New Yorkers of all types have one thing in common: they’re usually on the move. The city abounds with avenues for transportation, from the numerous historic bridges to the ubiquitous subway system. While intra-city transportation dominates headlines, one important, sometimes neglected cohort are those who travel in and out of the city to conduct their business.  

If you’re not a daily commuter braving the 9-mile stretch between New Jersey and Manhattan, you might not be familiar with The Hudson Tunnel Project. While it may not attract as much attention as other infrastructure issues, the project is largely deemed the most desperately needed such effort in the country. It aims to modernize and rehabilitate New York City’s existing North River Tunnel, damaged by Hurricane Sandy in 2012, and construct a new Hudson River rail tunnel serving Penn Station. The existing tunnel connects Newark to New York City, transporting 200,000 suburban commuters daily. Running approximately 450 trains every weekday, it is the only passenger rail connection between Manhattan and New Jersey. The tunnel also enables Boston-to-Washington service on the nation’s busiest passenger rail route.

The North River Tunnel, built in 1910, consists of two, single-track, electrified rail tubes. Without the project, the tunnel will become more unreliable, with power lines and signal cables failing so regularly that at least one of the tunnels would need to be closed to undergo long-term repairs. This would force the remaining tube, assuming it could maintain operations, to accommodate two-way traffic, thus severely reducing rail service. That setback would instantly cripple the entire Northeast Corridor, forcing more commuters onto impossibly jammed roadways.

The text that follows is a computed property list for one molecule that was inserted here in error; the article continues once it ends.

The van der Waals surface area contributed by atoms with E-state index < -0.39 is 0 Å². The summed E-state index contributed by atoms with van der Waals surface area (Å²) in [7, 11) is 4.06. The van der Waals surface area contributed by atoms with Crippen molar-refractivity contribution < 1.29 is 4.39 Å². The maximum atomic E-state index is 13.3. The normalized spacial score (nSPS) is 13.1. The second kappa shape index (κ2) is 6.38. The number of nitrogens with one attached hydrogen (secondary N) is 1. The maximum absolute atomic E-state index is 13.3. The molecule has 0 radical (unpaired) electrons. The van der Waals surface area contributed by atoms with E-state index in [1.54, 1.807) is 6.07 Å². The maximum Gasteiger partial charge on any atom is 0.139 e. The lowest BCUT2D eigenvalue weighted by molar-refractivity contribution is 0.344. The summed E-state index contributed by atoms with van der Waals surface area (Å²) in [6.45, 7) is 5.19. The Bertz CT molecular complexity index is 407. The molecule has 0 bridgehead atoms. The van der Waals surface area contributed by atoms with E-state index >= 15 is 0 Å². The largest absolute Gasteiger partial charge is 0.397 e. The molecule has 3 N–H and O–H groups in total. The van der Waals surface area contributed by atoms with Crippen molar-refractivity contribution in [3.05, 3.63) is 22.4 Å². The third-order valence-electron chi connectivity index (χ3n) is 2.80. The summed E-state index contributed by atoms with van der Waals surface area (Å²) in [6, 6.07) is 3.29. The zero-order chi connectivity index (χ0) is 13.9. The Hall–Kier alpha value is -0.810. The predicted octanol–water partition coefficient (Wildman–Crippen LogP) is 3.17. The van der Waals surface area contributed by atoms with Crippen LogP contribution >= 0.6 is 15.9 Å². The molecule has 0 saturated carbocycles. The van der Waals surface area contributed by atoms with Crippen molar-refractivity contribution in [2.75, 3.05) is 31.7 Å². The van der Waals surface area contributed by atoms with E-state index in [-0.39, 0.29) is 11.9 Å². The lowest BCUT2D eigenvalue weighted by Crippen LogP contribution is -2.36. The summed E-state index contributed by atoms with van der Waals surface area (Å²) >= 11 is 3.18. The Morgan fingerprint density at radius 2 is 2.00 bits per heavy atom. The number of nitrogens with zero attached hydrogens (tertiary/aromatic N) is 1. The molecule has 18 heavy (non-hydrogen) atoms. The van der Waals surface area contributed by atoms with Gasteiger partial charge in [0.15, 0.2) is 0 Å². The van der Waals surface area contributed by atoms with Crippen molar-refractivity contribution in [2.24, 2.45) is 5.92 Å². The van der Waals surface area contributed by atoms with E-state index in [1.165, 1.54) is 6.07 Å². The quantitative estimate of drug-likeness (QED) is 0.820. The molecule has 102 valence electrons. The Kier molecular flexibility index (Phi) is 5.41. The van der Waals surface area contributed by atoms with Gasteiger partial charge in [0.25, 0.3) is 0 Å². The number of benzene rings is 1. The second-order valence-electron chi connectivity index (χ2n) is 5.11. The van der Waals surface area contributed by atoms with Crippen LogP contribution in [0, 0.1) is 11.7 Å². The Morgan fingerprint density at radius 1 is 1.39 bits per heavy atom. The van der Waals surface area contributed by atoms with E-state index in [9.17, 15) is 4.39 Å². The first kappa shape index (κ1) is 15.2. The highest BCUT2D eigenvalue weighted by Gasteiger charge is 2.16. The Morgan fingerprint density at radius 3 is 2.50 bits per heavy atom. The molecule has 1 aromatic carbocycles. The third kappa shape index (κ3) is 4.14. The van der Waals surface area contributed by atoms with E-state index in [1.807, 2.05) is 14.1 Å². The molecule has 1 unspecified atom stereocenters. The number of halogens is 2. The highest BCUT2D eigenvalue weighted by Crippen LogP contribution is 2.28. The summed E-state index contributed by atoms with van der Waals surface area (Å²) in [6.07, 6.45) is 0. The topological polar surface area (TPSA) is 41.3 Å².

It’s easy to see the benefits of the project to New York and the country as a whole. There is an economic necessity to connect commuters to America’s finance and media capital. While the overall impact is debated between supporters and non-supporters, the tunnel is a necessary entryway into a city that accounts for 10 percent of the country’s GDP, and supporters estimate that losing the railway due to eroding concrete and short-circuiting electric cables would cost the country $100 million per day, possibly triggering a national recession. Of course, we should want to maintain and improve service on the Northeast Corridor, which has a ridership equivalent to one-third of all passengers on US domestic flights. Plus, there are the climate benefits to helping clear roads of emissions from highway traffic.

The first phase of the project includes the new railway tunnel under the Hudson, as well as a new Portal Bridge that’s high enough to accommodate passing boats. The existing swing bridge, also constructed in 1910, fails to close properly one out of every seven times it opens to allow boats to pass, forcing maintenance crews to manually bash it back into place with a sledgehammer. Larger efforts, known as the Gateway project, would repair the existing tunnels and add a second new Portal Bridge, providing the Northeast Corridor with the same four-track capacity as the rest of the line. It also includes an expansion of Penn Station, which handles more travelers than the city’s three major airports combined. The Portal Bridge already has the necessary permits, and the environmental review for the new tunnel has been fast-tracked and is awaiting approval by the Transportation Department. The current delay is the result of the project being caught up in a policy war, with the Trump Administration delaying its grants, loans, and permits, which is problematic because every year of delay for the tunnel alone is expected to add another $500 million to its price tag.

But the existing North River Tunnel is already at capacity. At rush hour there are 24-25 trains entering Manhattan, the maximum number possible. And, according to the Gateway website, a closure could reduce capacity by 75 percent. The implications of the Hudson Tunnel Project go beyond improving a painful commute. It’s about preserving a cornerstone of a thriving economy, within the city and beyond.